The Food Movement in Flux: When a Good Idea is No Longer Enough

Recently, a friend described to me a well-known, long-established food movement organization facing a huge staff turnover.  Just one hour earlier, I had heard essentially the same story — from a different friend about a different organization. Only days beforehand, the Community Food Security Coalition, arguably one of the most important conveners of the modern food movement, had shut its doors.

Have you had these conversations too?  Do you know a food policy council facing an identity crisis?  A food organization in a funding crisis and/or a moral conundrum?  A friend or leader of the movement who has stepped away from a previous role?

I haven’t been at this for decades, far from it, but it sure seems hard to interact with the food movement at all this year without relating to the storyline.  Perhaps it should be of little surprise (and of much concern) that Mark Bittman has recently claimed as an aside that there is not yet a real food movement at all.

What is happening?  And where do we go from here?

A Remarkable Success

In a 2010 article, “Food Movement, Rising,” Michael Pollan quoted sociologist Troy Duster:

“No movement is as coherent and integrated as it seems from afar,” he says, “and no movement is as incoherent and fractured as it seems from up close.”

The quote seemed particularly useful as me and Real Food Real Jobs colleagues spoke to others within our union, UNITE HERE, about the food movement and why we needed to become more active participants within it.  We argued, in contrast to Bittman’s latest statement, that indeed there was a movement – one that was achieving real success, even if we couldn’t peg it to a particular campaign, legislative victory or premier organization.

The message resonated.  Just as our own labor movement was facing outright attacks in Wisconsin as a new front in a long struggle, Michelle Obama was working in the White House garden with kids to promote her healthy food agenda.  The food movement we saw was thriving, seriously influencing popular discourse, and it looked pretty good to us!  It still does.

Indeed, piece-by-piece, the food movement has won victories over decades of hard work and even become part of mainstream institutions.  As food policy councils number in the hundreds, foodies have reached celebrity status and the almighty food service industry (whose stance toward labor is well-represented by its strident opposition to minimum wage increases) recognizes all things sustainable as key trends to address.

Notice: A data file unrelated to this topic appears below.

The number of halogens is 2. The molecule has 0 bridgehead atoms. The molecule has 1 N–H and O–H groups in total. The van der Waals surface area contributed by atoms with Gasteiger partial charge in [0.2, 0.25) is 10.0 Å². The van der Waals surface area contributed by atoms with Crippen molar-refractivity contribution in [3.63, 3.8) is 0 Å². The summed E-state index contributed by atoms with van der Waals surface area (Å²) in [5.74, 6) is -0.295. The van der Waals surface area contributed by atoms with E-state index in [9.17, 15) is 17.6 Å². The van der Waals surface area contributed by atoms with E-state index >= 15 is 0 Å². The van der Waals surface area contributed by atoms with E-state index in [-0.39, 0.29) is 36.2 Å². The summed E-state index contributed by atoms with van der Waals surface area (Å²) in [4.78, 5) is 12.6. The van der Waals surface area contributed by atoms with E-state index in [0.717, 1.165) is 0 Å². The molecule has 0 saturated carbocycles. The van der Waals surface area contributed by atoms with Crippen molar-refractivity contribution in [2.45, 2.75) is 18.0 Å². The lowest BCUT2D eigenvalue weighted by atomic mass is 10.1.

Reaching the Limits of a Good Idea

Yet, it seems the food movement has reached a crossroads: the next round of successes will be even more difficult to win.

Take, for example, the issue of food stamps at farmer’s markets.  The very issue denotes some real success – farmer’s markets have proliferated in response to an increasing demand for local, fresh and healthy food.  It also suggests a trajectory of the food movement, evolving from wanting to create the market to grappling over who has access to it.

In May of this year, the United States Department of Agriculture announced increased efforts to help farmer’s markets accept SNAP benefits, while SNAP usage at farmer’s markets has increased in recent years.

Good news?  Perhaps, but at the same time, more and more people are having to rely on SNAP to feed their families!  We at Real Food Real Jobs happen to think that workers should make enough money to have food security without dependence on federal assistance and therefore policymakers’ whims.

Most people in the food movement probably agree with us, but there lies the crossroads: the transition from ‘good food’ to ‘good food for all’ to ‘food justice’ is not an easy one.  The refrain to “vote with our forks” is not enough in a nation with relatively unequal access to polls, and even more unequal ability to construct the ballot.

So like many movements before it, the food movement – full of good ideas, local victories and traction far into the halls of governmental power – has now matured into a viable force for broader change.  But the inches for which we’ve asked and received are no longer satisfactory.  We have come face-to-face with a wealthy corporate system that is itself organized from farm to table and is determined only to give so much ground.

Identity Crisis

At this juncture, the food movement is searching the past for lessons to guide it into the future.

At the 2011, and apparently final, Community Food Security Coalition conference, I remember sitting in a room full of 1000 food movement leaders and activists listening to a speech about lessons the Black Panthers programs of the 1960s and 1970s could provide to the food movement today.